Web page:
"Man is a murderer by nature, to the point of genocide," said Charny. Otherwise, he asks, "Why would millions take pleasure in every instance of genocide?"

What do Israelis know about acts of genocide? Oron answers this in the chapter he wrote for the second book just published by the Open University, "Nazi Germany and the Gypsies," by Dr. Gilad Margalit. Oron writes about a study conducted among 800 Israeli students by researchers Eyal Naveh and Esther Yogev in 1996. The students were asked to assess their knowledge of the gypsy genocide, the murder of the gypsies by the Nazis during WWII. Some 85 percent answered that they had minimal or no knowledge at all. Only 1 percent (fewer than 10 students) said they knew the subject well.

In 1996-2004 the study's questionnaire was distributed among some 500 students in an elective course on genocide - students who had expressed an interest in this subject. The results were similar. Some 85-90 percent of the students said they knew nothing or very little about both the gypsy genocide and the Armenian genocide.

Also noteworthy is that the Education Ministry did not approve a curriculum on genocide that Oron prepared in 1994. A proposal submitted in 1995 by Zvika Dror, a member of Kibbutz Lohamei Hageta'ot, to build a memorial to the victims of genocide was never implemented.

Charny says that the Truman Institute at Hebrew University was founded in the 1970s to research the subject of genocide, but very quickly changed its goals. Throughout the world there are a number of university departments that grant degrees in the Holocaust and genocide. In Israel there are Holocaust studies, but the Open University is the only one that specializes in genocide studies. Charny says that initiatives to teach genocide at other institutes were quashed.

"Those of us who wanted an awareness of genocide of other peoples were often treated as rebellious and non-conformist," said Charny, adding that the idea of learning about the genocide of other peoples is perceived here as minimizing the Holocaust "to the point of treason."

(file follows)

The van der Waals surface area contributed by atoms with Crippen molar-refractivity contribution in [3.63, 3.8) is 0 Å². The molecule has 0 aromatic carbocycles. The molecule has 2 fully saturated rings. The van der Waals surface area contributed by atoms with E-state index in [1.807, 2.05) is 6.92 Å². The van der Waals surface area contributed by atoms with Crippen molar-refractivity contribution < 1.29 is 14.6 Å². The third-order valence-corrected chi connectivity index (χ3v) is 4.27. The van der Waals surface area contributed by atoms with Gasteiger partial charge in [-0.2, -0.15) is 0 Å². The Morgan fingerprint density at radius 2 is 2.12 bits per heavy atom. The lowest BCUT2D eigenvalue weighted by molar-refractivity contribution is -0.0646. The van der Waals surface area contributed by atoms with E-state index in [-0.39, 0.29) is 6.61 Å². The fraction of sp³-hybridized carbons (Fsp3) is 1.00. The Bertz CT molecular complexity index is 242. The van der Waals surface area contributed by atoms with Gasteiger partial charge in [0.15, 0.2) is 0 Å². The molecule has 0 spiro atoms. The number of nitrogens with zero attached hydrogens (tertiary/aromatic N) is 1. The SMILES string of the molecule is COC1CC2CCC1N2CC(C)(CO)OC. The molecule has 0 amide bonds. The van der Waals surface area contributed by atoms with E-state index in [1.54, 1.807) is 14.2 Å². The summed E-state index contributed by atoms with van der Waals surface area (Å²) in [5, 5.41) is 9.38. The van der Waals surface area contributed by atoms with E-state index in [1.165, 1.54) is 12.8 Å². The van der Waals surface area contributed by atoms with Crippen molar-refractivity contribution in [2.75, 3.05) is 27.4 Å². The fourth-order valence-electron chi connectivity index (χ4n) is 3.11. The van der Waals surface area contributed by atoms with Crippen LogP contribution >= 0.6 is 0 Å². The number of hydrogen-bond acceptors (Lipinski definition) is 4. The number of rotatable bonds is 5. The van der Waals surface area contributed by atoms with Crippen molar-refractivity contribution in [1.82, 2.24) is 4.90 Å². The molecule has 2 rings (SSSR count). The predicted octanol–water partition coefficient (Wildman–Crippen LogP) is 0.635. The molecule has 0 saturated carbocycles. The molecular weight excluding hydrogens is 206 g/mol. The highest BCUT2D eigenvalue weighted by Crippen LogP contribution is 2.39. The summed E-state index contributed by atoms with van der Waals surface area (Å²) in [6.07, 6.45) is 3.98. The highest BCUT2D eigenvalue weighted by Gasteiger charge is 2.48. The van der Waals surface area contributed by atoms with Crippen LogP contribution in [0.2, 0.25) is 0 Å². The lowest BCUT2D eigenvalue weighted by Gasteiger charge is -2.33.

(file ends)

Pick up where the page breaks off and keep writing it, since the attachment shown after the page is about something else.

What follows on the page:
"We protest so much about the world not knowing about our Holocaust," said Charny. "Do we have any moral right not to know? Is this not a disgrace?"

Oron says that genocide researchers claim that denial "is the final and 'ultimate' stage in 'successful genocide.'" In other words, the murderers will always want to deny the crime or at least its dimensions, to downplay its importance and terribleness and to lay the blame on the victims, all in order to deflect blame from themselves. There are some researchers who contend that all the acts of genocide in the 20th century (apart from the Holocaust) are 'forgotten' or 'concealed.' Oron says that what will determine whether there will be genocide in the future is neither the murderers nor the victims, "but rather the third party" - the majority of human society. It is the third party that enables genocide, because the murderers understand that the rest of the world will stand idly by.